• SUMMARY
  • In accordance with an aspect of the present disclosure, there is provided a portable computing device comprising a body; a camera disposed on the body; a display screen disposed on the body; and a processor within the body, the processor configured to identify an electronic device included in a plurality of electronic devices from an image of a map including markers associated with each of the plurality of electronic devices, wherein the image is captured by the camera, wherein the markers are positioned in locations on the map corresponding to physical locations of each of the plurality of electronic devices in a facility, each of the markers encoding identification information of a corresponding specific electronic device, each marker, when scanned by the camera of portable computing device, causing a virtual HMI of the corresponding specific electronic device to be displayed in the display screen of the portable computing device, and wherein the map is displayed over a projector or a computer display or printed out on a sheet of paper; configure and display a virtual human-machine interface (HMI) associated with the electronic device on the display screen responsive to identifying the electronic device, wherein the virtual HMI has a substantially similar direct control interface to a physical HMI associated with the electronic device and configured with a level of functionality of the virtual HMI selected based on an identification of a security access level of a user of the portable computing device; receive user commands through the virtual HMI; and cause the user commands to be communicated to the electronic device.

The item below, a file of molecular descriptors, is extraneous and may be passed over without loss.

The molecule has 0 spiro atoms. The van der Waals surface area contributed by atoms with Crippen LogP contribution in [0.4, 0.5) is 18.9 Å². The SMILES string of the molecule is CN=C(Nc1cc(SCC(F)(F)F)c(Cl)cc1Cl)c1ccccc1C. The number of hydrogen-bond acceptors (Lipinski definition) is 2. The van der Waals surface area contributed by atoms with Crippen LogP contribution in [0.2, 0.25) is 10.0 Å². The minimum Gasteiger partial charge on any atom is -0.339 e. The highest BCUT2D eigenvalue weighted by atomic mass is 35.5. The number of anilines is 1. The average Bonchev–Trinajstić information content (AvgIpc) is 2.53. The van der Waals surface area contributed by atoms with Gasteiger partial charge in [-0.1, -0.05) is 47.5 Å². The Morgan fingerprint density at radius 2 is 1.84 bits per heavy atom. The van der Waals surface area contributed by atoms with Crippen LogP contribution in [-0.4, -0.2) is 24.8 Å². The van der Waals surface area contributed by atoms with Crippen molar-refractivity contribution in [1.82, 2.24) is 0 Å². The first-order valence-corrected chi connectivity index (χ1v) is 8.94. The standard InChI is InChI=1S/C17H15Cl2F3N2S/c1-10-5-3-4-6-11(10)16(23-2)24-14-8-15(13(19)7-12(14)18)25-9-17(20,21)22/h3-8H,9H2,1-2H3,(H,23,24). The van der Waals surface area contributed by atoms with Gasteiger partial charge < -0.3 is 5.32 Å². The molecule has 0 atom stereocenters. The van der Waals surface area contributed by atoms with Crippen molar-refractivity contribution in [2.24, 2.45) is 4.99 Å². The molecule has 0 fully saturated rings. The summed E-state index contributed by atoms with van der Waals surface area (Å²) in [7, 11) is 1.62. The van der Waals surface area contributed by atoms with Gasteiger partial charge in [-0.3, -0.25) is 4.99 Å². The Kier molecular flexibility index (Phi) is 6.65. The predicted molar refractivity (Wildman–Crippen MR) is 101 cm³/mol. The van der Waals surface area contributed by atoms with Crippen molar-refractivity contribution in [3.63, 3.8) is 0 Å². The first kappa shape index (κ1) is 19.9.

• In some embodiments, the virtual HMI provides real-time status information for the electronic device as well as real time configuration changes that are either brought about by the user through accessing the interface on the portable computing device or through some other means.
  • In some embodiments, the virtual HMI is customizable by a user of the portable computing device.
  • In some embodiments, the processor is further configured to superimpose a visual indication of the electronic device on an image of the electronic device in the display
    screen. The visual indication of the electronic device may provide a real-time indication of a status of the electronic device.
  • In some embodiments, the virtual HMI is displayed in a fixed location on the display screen, the virtual HMI remaining in the fixed location upon reorientation of the portable computing device.
  • In some embodiments, the processor is further configured to superimpose an animation of a portion of an operation to be performed on the electronic device on an image of the electronic device in the display screen. The processor may be further configured to modify the animation responsive to receipt of real-time status information from the electronic device. The processor may further be configured to alter the animation in receipt of a user interaction that indicates the acceptance by the user of the sequence or instruction provided. The processor may be configured to modify the animation responsive to the receipt of an indication from the user that they are ready to move onto a next step of a maintenance procedure for the electronic device.